Simone Awor, Model and Cancer Survivor

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Substance of character is much more important and harder to find. True beauty is the result of one’s character. The most inspiring people are the ones that have been through hardship but remain kind, positive, and humble.

Meet: Simone Awor

Simone Awor is a cancer survivor. Through her treatment and recovery,  she maintains her work as a model and photographer living in New York City. Her experiences as a child refugee coming from Kenya to the United States have built her into the inspiring woman we classify as one of our mavens.

What does style mean to you?

One's personal style is like a snapshot of their personality. Style can be a way to communicate to the world.

How important are style and substance in your life?

I'm a visually-oriented person so style is important to me. When I find something that is unique and speaks to me I feel like I have found a small treasure.  Substance of character is much more important and harder to find. True beauty is the result of one’s character. The most inspiring people are the ones that have been through hardship but remain kind, positive, and humble.

What gives you daily strength and inspiration?

When I feel vulnerable I turn to family and friends that know me best. I find inspiration all around me. I’m lucky to live in New York where there are people from all over the world. I’m inspired by nature, travel, and the arts. I love to read. I’m probably inspired most when I find a good book. Storytelling is a pastime in my family and a good story always cheers me up.

Please describe a tough time you faced and how you found your strength?

My family came to America as political refugees. My father was a journalist and became a target, so we fled to Kenya. Although we still weren’t safe. Eventually, he was granted political asylum here in America. I was four so I don’t have distinct memories of Kenya or the first year we were here. However, I do have memories beginning in  kindergarten. One classmate in particular teased me relentlessly. By the time I learned about the history of colorism and racism in America it was too late for him to change the way I viewed my skin color. I  learned from the adults in my life that money does not determine one's character, future, or one's worth as a human being.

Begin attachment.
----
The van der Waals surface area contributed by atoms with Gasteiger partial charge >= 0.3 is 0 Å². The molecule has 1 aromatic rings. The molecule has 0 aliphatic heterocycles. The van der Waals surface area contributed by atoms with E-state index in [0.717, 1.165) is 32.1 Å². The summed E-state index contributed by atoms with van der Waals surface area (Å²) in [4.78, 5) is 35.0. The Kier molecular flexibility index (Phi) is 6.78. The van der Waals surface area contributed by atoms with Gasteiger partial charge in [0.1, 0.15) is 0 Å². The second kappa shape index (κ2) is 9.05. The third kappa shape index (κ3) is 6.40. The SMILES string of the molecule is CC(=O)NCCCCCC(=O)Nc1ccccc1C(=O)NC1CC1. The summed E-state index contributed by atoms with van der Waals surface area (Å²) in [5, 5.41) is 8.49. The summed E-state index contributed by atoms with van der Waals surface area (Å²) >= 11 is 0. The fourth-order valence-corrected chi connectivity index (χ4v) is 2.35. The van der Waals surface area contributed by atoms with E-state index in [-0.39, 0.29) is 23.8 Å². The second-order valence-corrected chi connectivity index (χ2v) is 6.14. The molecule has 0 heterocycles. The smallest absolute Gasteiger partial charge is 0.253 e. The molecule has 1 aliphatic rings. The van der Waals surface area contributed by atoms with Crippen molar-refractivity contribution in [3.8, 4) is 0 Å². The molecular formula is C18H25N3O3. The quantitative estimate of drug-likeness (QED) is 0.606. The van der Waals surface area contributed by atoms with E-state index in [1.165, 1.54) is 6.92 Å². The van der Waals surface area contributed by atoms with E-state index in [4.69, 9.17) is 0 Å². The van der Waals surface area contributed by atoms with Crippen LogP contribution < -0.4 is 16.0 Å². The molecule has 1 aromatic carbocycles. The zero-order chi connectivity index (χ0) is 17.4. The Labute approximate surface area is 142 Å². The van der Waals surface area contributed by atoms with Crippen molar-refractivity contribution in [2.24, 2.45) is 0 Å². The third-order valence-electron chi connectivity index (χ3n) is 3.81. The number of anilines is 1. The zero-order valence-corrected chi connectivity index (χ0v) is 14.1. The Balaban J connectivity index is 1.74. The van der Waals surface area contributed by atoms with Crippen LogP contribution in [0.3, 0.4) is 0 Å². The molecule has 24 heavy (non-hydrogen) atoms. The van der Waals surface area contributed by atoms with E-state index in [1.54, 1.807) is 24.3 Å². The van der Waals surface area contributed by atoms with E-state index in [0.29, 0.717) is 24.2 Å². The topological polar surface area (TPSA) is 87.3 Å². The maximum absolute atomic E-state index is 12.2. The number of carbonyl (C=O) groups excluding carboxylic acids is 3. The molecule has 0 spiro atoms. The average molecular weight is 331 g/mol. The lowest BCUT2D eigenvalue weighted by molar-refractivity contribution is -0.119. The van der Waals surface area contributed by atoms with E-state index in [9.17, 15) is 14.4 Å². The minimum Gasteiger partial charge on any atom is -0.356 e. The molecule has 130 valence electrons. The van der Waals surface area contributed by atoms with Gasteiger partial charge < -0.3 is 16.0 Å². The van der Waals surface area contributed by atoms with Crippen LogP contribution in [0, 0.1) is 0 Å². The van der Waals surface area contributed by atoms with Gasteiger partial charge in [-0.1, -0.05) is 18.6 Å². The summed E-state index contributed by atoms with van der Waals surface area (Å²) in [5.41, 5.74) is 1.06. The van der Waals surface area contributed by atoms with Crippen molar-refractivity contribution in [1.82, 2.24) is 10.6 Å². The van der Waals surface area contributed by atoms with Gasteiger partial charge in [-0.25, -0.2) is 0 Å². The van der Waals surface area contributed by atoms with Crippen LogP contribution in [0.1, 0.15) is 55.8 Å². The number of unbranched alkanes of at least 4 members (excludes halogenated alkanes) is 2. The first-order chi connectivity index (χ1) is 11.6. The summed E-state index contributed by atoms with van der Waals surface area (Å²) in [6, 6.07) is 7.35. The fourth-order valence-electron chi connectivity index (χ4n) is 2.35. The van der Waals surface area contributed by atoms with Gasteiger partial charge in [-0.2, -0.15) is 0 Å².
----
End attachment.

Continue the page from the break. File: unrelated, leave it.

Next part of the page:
Being part of an immigrant community where kindness, strength, and work ethic were valued improved as well as the athletic and creative activities I got involved in outside of my success in academics.

What woman do you admire most and why? 

I admire my late grandmother. She endured a great deal of adversity and violence in the pursuit of her education. In her days it was rare and frowned upon for a woman to have an education. She eventually became a teacher. She also had eleven children so any woman who can do that automatically has my respect. When she came to America she was inspired by how liberated women were. She wanted women in Uganda to have as many rights as the women in America. She eventually founded a non-profit that supports survivors of domestic violence. It’s her legacy.

What are your words of wisdom that you use to share with others?

Gratitude and generosity are underrated. Being conscious of all the ways life is good can be so hard. But reflecting on simple things can change the way you interact with your world.  Humor is also a great way to deal with stress. I try to surround myself with positive people who love to laugh.

As a model in our photo shoot for the University and Diversity Collection, you have received numerous compliments on your physique. Can you share with us a bit about how you have earned the "right to bear arms?"

I know people hate it when models say it's genetics. But, I would say that 90% of my body type comes from my dad who has always been very thin. The other 10% are healthy habits.

These days if I’m not swimming I like to use my own body weight. Simple things like squats, gliders and resistance bands. As far as diet, I stay away from processed foods. I’ve never been much of a drinker which is great for my skin. I’m severely lactose intolerant so that limits my dessert selection. Otherwise, I don’t count calories religiously and I would never starve myself. If I don’t fit into the clients’ collection its disappointing but I move on.

My advice is to find a routine that works for you. If you have to break it up because you have long hours; do 15 minutes in the morning and 15 when you get home. If you hate running, get a bike or jump rope. Dancing is a great way to keep your body healthy. I think if one focuses on becoming more healthy rather than losing weight it’s a less stressful goal.

photo credit: Fabio Paparelli

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